“Stand Out”: The Ultimate Form of Career Insurance with Dorie Clark

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Dorie Clark
Dorie Clark

I have read many personal branding books, and none of them resonates as much to me as Dorie Clark’s Reinventing you. I’m so excited to get a chance to speak to Dorie on her new book Stand Out, a “how-to” guide to become a thought leader in your field.

Grace : I love Reinventing You, an instant classics in personal branding. Why did you decide to write Stand Out as a follow-up?

Dorie: The reason is because once you have successfully reinvented yourself and transition to a career that you are excited about, the next logical question is how do you become recognized as being competent, and even excellence, in your new field. Many people may be skeptical, and it is important to show that you have something different and meaningful to offer.

I want to write Stand out because I want to understand what make someone a recognized expert in his or her field: what do their ideas look like, how did they get recognized, and I then reverse-engineered it so that regular professionals can apply the same technique and have their true talent recognized.

Grace: In ‘Stand Out’, you interviewed a numbers of people to understand how they become thought leaders in their field – from business, technology to bicycle advocacy. How do you select these experts?

Dorie: Some of them are experts in their field that I’m eager to learn from and want to connect directly with and learn from, like David Allen, a productivity expert. Others are people that I met in the normal course of life that I thought are doing something very interesting. I found it important to create a diverse network and have acquaintances from a diverse set of fields to learn from.

Grace: Any “ah-ha” moment during the interview process?

Dorie: I was really struck with Seth Godin, a marketing expert. He’s clearly not driven by money. He could make a lot of money consulting, but chose not to because he doesn’t like it. People would pay a lot of money to be him, but he pays interns to spend time with him instead. I was really impressed. It’s less about maximizing revenue, and more about doing something interesting and meaningful. Ultimately that’s the condition that you can create your best work.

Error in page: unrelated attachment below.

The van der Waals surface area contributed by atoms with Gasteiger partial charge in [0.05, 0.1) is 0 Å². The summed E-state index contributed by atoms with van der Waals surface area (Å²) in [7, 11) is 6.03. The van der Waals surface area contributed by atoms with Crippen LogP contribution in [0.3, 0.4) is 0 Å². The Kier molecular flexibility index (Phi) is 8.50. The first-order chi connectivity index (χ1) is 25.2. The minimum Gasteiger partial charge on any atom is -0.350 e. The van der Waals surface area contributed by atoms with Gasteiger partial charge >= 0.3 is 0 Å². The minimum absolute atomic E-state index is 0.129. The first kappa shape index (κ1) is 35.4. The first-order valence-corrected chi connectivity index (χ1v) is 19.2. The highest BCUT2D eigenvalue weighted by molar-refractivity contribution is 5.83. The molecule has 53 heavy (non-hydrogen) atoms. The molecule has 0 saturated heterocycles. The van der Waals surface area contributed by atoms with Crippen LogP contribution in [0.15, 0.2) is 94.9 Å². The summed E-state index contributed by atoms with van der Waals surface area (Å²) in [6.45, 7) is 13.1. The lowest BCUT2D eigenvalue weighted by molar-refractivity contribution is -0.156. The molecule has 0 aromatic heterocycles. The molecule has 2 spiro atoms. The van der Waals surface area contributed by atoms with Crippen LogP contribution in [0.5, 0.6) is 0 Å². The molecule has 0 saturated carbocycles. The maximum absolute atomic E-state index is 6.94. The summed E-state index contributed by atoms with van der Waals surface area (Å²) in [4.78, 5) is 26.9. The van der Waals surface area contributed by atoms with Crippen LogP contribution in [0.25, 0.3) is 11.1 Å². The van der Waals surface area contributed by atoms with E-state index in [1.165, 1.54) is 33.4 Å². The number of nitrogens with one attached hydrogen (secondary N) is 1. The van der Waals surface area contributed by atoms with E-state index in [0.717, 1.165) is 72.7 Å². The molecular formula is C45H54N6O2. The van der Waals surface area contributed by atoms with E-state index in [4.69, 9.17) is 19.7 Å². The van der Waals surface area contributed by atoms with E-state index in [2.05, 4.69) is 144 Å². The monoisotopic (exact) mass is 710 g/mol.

Grace: There are critics out there who said that there’s nothing a regular person – let’s say a clerk at Walmart, can learn from this book. What do you think?

Dorie: Stand Out seeks to help people to become global thought leaders. Certainly only a small number of people will be. What is important is that you can, and you should, become a thought leader locally – in your company, in your community. Even for our clerk in Walmart, if he or she can demonstrate that they have ideas worth listening to – new ways to improve customer service – they will be recognized as someone who adds greater value. If there are layoffs, they are going to be protected far more than those who are doing the bare minimal. Your brand as a thoughtful professional is the ultimate form of career insurance.

Grace: Many young people asked me if they should go to graduate school. What’s your advice?

Dorie: No one should go to graduate school because you are out of ideas. It’s far too expensive. It can saddle you with debt and force you to take jobs that you won’t want to pay the debt — hardly a recipe for happiness. There are cheaper ways to educate yourself: internship, MOOC, read a book.

Grace: Should they try to be a thought leader?

Dorie: We don’t want to oversell ourselves and claim to be experts in things that we don’t know. But you can establish yourself as a thought leader throughout the learning process itself. This is an example: George Kauffman didn’t want to spend money on an MBA, and he decided to read all the classics MBA literature. His blog The Personal MBA was so popular that he turned that into a book.

Grace: The other comment that I hear a lot is from people who are close to retirement but not quite there yet. They feel that it’s too late for them to reinvent themselves. What do you think?

Dorie: I got ask this question a lot too. One of my most popular HBR blog is How to reinvent yourself after 50. I just released a short online course with the Economist on How to reinventing yourself mid-career. You can reinvent yourself at all the time and at all stages. It’s easier for people to hold back because of self-image. I know someone who got his Ph.D. at age 66 — he wanted to do it, he did it, and he moved on to a new chapter that is interesting for him.

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